Amfac/JMB Hawaii Inc.

Amfac/JMB, once Hawaii's largest development company, now has 950 employees and a network of operations across the state. According to Hawaii Inc., results from financial performance of the company are filed with the Securities and Exchange Commission by the parent Northbrook Corp. Northbrook, an associate of JMB Realty Corp., Chicago, IL, which acquired Amfac in 1988.

As the land on Hawaii devaluates, Amfac faces significant financial losses. For 1996, the company announced a net loss of $34.2 million as compared with a net income of $12.7 million in 1995. Amfac's revenues for 1996 amounted to $97.4 million, which is a 4. 1 percent drop from $101.6 million in 1995. The company's President Oary Grottke was quoted by Hawaii Inc. as saying that the value of Amfac's local properties decreased by $18.3 million. The financial turmoil the company is going through is worsened by the upcoming date of repayment of its debts in 1999. In order to pay its dues Amfac is selling 11,400 acres of land, introducing significant changes in the management structure as well as adding value to its remaining properties by developing them into new resort facilities on North Beach. In the interview with Janice D. Casco and Teney Takahashi, senior vice president of Amfac Maui, described the importance of the project at North Beach as "a 'must do' project for a real estate company such as Amfac after six years of recession". Maui News announced that mayor Linda Lingle and Amfac, together with its development partner Tobishima, came to an agreement that would allow the county to pay $15 million for 33.8 acres in North Beach for a public park. The deal will reduce the number of hotel units from 3,200 to 2,000. According to Chris Kanazawa, president of Amfac Property DevelopmentCorp., the development will cost approximately $80 million, creating 200 temporary jobs, and a $7 million annual payroll for 200 permanent employees.


In the North Shore area, there is only one hiking trail. The Waihee Ridge trail is 2.5 miles long and is well kept. The area allows no camping and has no man made facilities. Thus the trail is kept in a natural state while allowing visitors and permeanant residents to have an opportunity to experience the beauty of the area. Overall there are nine different hiking trails of various distances on Maui.


For those who enjoy camping, Maui offers eight designated camping areas. Though none of these are in the vicinity of the North Shore, they do cover a large area of land on the island. The lack of land at the western sector of Maui is the main reason for the shortage of both hiking and camping areas. However, an attraction need not be in North Beach in order for visitors to take advantage of it.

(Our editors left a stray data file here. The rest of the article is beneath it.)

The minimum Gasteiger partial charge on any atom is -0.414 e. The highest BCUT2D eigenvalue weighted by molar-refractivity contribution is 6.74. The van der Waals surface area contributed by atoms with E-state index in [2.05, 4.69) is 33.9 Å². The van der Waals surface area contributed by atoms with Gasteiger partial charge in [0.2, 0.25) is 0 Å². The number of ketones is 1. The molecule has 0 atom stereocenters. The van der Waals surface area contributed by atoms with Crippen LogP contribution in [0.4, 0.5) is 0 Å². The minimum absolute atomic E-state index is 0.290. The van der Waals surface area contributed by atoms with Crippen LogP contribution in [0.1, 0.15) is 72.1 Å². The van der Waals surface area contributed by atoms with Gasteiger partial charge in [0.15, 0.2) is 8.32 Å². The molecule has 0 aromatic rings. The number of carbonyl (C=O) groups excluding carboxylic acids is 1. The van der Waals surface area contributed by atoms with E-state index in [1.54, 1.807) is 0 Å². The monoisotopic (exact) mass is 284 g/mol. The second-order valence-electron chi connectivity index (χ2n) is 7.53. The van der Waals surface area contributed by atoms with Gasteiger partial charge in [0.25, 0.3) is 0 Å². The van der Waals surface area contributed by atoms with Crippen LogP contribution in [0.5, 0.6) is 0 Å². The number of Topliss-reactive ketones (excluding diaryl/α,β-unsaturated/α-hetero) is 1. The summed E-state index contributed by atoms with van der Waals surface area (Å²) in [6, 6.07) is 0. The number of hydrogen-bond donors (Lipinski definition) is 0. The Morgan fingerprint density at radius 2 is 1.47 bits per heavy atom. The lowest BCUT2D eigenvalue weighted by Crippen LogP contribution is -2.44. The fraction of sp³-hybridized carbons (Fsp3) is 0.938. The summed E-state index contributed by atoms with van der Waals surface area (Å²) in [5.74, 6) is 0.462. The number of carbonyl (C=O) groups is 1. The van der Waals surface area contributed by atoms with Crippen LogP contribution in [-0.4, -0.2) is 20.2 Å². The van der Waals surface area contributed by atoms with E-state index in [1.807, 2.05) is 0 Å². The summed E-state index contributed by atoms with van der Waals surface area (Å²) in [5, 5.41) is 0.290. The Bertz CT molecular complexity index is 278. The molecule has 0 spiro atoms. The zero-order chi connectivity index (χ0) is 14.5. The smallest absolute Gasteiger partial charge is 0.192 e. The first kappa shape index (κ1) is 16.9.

Hotel Specifications

There are approximately 17 large hotels or resorts in the North Beach area. Of these, we were able to find three examples that seem to represent the diversity of accommodations in this area. Maui Marriott Resort has 720 guest rooms and 19 suites. The Ritz-Carlton is located on 50 acres and has 548 rooms. The Aston Kaanapali Shores has 11 types of room choices with the number of occupants ranging from 2 to 6 with the possibility of having extra people and cots for an additional nightly charge. Only the Ritz-Carlton and Embassy Suites described the acreage of land that they occupied. The Ritz-Carlton encompasses 50 acres while the 12 story Embassy Suites resort rests on only 7 acres of Kaanapali Beach waterfront.

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    Lynch, Russ. (1997, July 22). Help Wanted, A Special report; Hawaii's
Economic Crisis: Who's to Blame? [WWW Document]. URL

    Lynch, Russ. (1997, July 22). Help Wanted, A Special report; Hawaii's
Economic Crisis: Tourisms Glory Days Gone For Good? [WWW Document]. URL

    Borreca, Richard. (1997, July 22). Help Wanted, A Special report; Hawaii's
Economic Crisis: Boom Gone Bust [WWW Document]. URL

    (Retrieved September 14, 1997). Maui Population Analysis [WWW Document].

Psy 412 Miami University. Last revised: Wednesday, March 12, 2014 at 17:06:33. This document has been accessed 1 times since July 15, 1997. Comments & Questions to R. Sherman . Also See: Social Psychology at Miami University